Following Byrne home in second, fan favourite Chris “Stalker” Walker made it across the line in seventh while new Quattro Plant Kawasaki rider, Barry Burell, was in the top ten while still acclimatising to the power of the Ninja ZX-10R superbike.

Race two had all the hallmarks of being a repeat of the first outing as Lowes once more made a lightening start but Byrne was more determined than ever to redress the balance.

Altering some of his lines around the 2.48 mile circuit and showing his front wheel to Lowes on several occasions, the highly experienced Byrne concluded that only close to the end of the race could he try to pass and make the pass stick. Accordingly, on the last lap, Shakey made his move to out-brake Lowes and briefly held the lead. Try as he might he could not maintain his leading position and had to cede the place to Lowes and be content with two runner up spots and the championship lead – albeit by a slender six points over Lowes.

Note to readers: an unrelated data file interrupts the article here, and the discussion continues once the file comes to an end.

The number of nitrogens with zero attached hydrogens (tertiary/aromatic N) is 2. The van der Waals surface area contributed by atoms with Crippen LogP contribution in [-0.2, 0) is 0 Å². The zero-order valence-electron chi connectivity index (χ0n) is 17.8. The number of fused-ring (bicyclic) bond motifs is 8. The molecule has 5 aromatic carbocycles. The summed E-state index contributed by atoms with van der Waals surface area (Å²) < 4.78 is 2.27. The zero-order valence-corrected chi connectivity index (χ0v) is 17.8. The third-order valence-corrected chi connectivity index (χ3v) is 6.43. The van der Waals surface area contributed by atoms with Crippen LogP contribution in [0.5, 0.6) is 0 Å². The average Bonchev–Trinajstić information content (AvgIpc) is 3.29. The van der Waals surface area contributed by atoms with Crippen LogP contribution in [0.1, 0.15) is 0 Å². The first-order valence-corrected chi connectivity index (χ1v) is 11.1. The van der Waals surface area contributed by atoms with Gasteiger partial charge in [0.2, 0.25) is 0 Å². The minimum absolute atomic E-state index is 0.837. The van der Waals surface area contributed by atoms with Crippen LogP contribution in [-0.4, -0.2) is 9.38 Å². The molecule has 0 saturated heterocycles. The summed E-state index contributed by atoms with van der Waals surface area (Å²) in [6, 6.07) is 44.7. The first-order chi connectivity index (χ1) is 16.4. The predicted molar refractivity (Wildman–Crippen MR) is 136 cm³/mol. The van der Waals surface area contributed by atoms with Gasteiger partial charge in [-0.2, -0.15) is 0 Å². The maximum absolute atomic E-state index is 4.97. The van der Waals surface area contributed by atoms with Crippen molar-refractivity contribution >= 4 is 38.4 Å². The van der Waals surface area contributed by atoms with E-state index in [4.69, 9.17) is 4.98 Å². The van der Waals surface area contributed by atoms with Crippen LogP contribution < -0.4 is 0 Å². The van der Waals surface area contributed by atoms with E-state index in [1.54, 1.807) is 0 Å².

Equally impressive – and looking like he may just usurp Byrne at one stage – Tommy Bridewell rode another impressive race on the Halsall Racing Kawasaki making it two Ninjas on the Superbike podium and delivering the media spotlight that Bridewell truly deserves. Walker rode with his familiar consistency to secure eighth place while Burrell was forced to withdraw with a minor technical issue after running off track early in the race.

The Supersport class was not as productive for Kawasaki riders. With Alastair Seeley still nursing injuries and falling again in practice it was up to Lincs rider, Ben Wilson, to try for success on his Gearlink Kawasaki Ninja ZX-6R.